On Tuesday, the Egyptian government announced that it is increasing security at airports over the possibility that a Russian plane departing from a Sinai resort was brought down by a bomb late last month.
A statement released by the interior ministry disclosed that “taking into consideration all possible causes behind the plane crash, including the possibility that it was targeted by a terrorist attack, the Egyptian authorities have enhanced security measures in all airports.” The country’s’ interior ministry further disclosed on Tuesday that there was a review of screening measures for passengers and luggage, “and enhancement of search procedures for passengers and workers upon entry into the airport.” The ministry added that “security sweeps” of airplanes would be conducted as well as “reviews of flight crews’ security permits.” The release of the statement came as an Egyptian minister disclosed that a probe into the crash had yet to reach any final conclusions pertaining to the disaster. Speaking at a news conference, Civil Aviation Minister Hossam Kamal stated that “until now the (investigation) committee has not yet arrived to any results indicating the cause of the crash.” The remarks came shortly after officials in Russia announced that a bomb had brought down the aircraft. Alexander Bortnikov, the head of Russia’s FSB, disclosed Tuesday that the conclusion of Russian investigators was that a homemade bomb containing around 1 kg (2 lbs) of TNT had detonated during the flight, which caused the plane to break up in mid air. He further stated that “we can unequivocally say it was a terrorist act.”
The plane, which was flown by Russian firm Kogalymavia, came down shortly after take off from resort Sharm el-Sheikh on 31 October. All 224 people on board were killed in what is Russia’s worst air disaster. The crash prompted Britain to restrict flights to the resort, and Moscow to all Egyptian airports while barring the country’s national carrier EgyptAir from Russia.
It is now known how a bomb would have been smuggled on the plane before it set off from the popular Red Sea resort, however there have been suspicions that it was an inside job. Two security officials and an airport employee disclosed on Tuesday that Egyptian authorities have detained two employees of Sharm el-Sheikh airport for questioning in connection with the downing of the Russian jet. One of the security officials has indicated that “seventeen people are being held, two of them are suspected of helping whoever planted the bomb on the plane at Sharm el-Sheikh airport.” The other security official has disclosed that CCTV footage showed a baggage handler carrying a suitcase from an airport building to another man, who was loading luggage onto the doomed airliner from beneath the plane on the runway. Meanwhile an employee at the airport media department has also confirmed that two members of the ground crew had been detained for questioning on Monday night. It currently remains unclear what role the employees had at the airport, which is the third largest in the country and which handles a vast number of charter and budget flights for tourists visiting the southern Sinai peninsula. In a statement however, the interior and civil aviation ministries’ media departments denied that there had been any arrests.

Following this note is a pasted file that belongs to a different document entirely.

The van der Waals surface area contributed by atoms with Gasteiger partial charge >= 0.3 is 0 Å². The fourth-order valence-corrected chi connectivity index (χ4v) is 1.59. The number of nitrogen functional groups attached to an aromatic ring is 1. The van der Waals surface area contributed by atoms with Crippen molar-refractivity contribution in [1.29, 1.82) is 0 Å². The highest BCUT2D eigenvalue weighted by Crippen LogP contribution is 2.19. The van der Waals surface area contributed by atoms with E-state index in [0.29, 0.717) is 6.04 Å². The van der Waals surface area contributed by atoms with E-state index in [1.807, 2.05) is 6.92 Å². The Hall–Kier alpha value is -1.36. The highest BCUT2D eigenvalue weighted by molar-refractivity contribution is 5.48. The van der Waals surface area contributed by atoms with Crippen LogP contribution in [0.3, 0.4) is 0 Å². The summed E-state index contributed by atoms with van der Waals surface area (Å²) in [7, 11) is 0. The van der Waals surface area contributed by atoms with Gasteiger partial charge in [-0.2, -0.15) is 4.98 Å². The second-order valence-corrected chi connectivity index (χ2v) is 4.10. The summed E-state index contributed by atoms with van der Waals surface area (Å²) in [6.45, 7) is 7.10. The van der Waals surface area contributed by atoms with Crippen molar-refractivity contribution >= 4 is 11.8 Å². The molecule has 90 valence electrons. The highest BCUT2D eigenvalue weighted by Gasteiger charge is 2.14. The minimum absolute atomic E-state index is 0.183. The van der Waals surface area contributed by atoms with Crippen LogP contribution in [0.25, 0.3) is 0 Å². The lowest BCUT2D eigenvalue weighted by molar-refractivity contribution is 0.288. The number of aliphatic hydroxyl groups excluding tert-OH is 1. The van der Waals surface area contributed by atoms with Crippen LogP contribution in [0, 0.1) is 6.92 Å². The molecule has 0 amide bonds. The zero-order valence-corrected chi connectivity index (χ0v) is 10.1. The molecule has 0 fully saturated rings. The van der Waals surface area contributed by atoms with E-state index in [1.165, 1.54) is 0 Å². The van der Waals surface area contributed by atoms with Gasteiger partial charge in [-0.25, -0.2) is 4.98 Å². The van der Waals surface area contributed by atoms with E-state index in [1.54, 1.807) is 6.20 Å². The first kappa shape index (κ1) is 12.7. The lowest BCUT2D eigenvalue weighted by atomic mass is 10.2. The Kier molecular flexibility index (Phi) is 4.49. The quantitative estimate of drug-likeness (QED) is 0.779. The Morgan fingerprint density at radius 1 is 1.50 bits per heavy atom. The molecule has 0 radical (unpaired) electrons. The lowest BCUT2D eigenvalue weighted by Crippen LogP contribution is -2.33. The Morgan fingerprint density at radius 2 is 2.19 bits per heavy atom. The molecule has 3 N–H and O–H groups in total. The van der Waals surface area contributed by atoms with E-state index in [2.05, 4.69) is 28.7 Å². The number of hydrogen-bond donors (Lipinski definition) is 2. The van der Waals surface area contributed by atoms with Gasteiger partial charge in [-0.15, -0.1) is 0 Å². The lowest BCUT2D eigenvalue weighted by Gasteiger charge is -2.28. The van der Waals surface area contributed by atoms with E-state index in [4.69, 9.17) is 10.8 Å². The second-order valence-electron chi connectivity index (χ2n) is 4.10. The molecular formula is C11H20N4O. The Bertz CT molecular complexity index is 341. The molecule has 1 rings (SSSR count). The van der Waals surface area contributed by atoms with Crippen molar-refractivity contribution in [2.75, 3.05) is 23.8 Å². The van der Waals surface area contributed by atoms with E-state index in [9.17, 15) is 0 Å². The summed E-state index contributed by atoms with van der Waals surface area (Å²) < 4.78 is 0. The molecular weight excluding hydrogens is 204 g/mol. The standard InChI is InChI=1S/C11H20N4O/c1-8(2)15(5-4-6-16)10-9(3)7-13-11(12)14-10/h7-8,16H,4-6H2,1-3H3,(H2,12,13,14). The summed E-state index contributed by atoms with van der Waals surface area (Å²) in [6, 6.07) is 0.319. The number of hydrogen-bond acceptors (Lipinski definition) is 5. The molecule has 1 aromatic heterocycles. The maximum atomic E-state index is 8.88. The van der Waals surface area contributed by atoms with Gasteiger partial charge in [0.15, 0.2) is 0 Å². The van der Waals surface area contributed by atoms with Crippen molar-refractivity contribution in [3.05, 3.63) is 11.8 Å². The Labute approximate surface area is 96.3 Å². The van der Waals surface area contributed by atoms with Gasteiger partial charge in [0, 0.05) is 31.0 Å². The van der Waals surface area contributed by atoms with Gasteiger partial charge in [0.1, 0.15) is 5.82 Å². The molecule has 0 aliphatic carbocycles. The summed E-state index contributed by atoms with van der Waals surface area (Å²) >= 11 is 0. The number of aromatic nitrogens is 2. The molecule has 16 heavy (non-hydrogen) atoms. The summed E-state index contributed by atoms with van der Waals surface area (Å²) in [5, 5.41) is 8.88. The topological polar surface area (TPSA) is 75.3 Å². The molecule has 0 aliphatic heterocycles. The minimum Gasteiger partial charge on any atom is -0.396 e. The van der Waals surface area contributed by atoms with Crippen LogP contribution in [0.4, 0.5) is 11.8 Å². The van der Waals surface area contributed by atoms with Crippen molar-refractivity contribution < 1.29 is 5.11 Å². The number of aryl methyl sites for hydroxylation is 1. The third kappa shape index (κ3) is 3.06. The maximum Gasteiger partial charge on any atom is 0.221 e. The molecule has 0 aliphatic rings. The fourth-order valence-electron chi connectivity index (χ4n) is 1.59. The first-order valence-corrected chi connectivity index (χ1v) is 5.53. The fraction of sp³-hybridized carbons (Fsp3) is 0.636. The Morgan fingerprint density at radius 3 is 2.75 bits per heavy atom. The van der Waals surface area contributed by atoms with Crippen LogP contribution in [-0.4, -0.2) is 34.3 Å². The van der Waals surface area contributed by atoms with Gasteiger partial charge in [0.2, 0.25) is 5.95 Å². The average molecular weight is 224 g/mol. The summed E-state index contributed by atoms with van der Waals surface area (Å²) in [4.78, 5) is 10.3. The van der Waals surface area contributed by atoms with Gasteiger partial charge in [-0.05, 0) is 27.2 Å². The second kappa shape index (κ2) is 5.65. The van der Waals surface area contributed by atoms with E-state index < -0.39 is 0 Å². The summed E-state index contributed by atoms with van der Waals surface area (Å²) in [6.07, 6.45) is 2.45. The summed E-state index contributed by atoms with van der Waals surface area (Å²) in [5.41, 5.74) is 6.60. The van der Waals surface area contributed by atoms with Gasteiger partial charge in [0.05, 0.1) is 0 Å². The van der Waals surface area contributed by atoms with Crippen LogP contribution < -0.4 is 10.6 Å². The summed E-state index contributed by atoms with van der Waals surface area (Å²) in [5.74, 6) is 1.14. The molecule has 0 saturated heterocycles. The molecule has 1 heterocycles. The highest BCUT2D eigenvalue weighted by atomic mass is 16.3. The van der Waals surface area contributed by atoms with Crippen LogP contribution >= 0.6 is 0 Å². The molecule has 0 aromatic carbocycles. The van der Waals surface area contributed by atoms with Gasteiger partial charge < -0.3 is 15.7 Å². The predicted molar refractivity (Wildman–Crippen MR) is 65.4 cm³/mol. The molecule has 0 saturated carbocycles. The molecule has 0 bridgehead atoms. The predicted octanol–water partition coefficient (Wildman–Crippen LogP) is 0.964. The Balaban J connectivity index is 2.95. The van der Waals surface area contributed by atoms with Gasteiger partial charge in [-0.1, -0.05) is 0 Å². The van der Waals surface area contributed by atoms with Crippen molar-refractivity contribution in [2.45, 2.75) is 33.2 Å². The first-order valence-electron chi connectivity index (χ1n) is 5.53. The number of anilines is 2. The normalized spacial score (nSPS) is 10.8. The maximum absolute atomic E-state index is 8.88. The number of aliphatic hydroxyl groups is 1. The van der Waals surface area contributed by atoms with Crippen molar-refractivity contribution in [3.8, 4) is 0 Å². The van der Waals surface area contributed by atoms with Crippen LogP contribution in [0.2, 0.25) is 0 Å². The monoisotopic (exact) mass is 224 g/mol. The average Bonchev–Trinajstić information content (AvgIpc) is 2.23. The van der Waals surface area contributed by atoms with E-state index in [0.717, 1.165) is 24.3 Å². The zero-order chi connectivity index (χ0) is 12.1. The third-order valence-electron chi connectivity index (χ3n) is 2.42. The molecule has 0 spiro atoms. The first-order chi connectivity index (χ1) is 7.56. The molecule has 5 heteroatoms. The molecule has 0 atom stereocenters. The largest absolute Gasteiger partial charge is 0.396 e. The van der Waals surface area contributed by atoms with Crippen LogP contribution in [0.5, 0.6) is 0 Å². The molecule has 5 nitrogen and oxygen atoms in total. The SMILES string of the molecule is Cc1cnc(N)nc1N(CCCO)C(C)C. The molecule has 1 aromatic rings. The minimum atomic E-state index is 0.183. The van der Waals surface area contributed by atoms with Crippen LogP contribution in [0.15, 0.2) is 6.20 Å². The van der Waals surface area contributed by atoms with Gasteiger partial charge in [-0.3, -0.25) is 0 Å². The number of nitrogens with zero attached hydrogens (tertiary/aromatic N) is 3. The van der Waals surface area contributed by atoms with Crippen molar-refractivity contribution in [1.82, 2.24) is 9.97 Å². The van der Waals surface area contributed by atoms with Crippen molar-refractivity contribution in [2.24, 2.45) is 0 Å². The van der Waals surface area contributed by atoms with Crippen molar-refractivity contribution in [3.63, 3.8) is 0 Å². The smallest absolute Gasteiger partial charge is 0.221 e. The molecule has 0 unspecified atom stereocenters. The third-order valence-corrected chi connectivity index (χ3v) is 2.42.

Separately, other sources at the airport have reported that security forces were searching for two employees who are suspected of leaving a baggage-scanning machine unattended for a period of time while passengers were boarding the Russian plane. Sources have indicated that CCTV footage is being examined in order to confirm what occurred. Sources however have reported that investigators had questioned all the airport staff involved with handling the Russian plane, its passengers and bags after the accident. So far, no arrests have been made in the search for the two employees who were believed to have stepped away from the baggage-scanning machine.
British Foreign Secretary Philip Hammond has previously stated that failures in security at Sharm el-Sheikh airport may have enabled the attack. According to Hammond, “you don’t need a sophisticated capability to get a small bomb, and that’s all you need to bring down an aircraft, a small bomb with a straightforward timer,” adding that “sadly there are many, many people who can do that. The issue is about getting it air side in an airport that is supposed to be secure…Where this points the finger is at the capability of the security on the ground at Sharm el-Sheikh.”
28 October- On Saturday, Egyptian President Abdul Fatah El Sisi declared a three month state of emergency in north and central Sinai Peninsula. The state of emergency which began on Saturday at 0300 GMT will last for three months. A curfew will be enforced from 1700 to 0500. In addition, the Egyptian government has closed the Rafah crossing into the Gaza Strip. Sisi’s presidential decree stated, “The army and police will take all necessary measures to tackle the dangers of terrorism and its financing, to preserve the security of the region… and protect the lives of citizens.”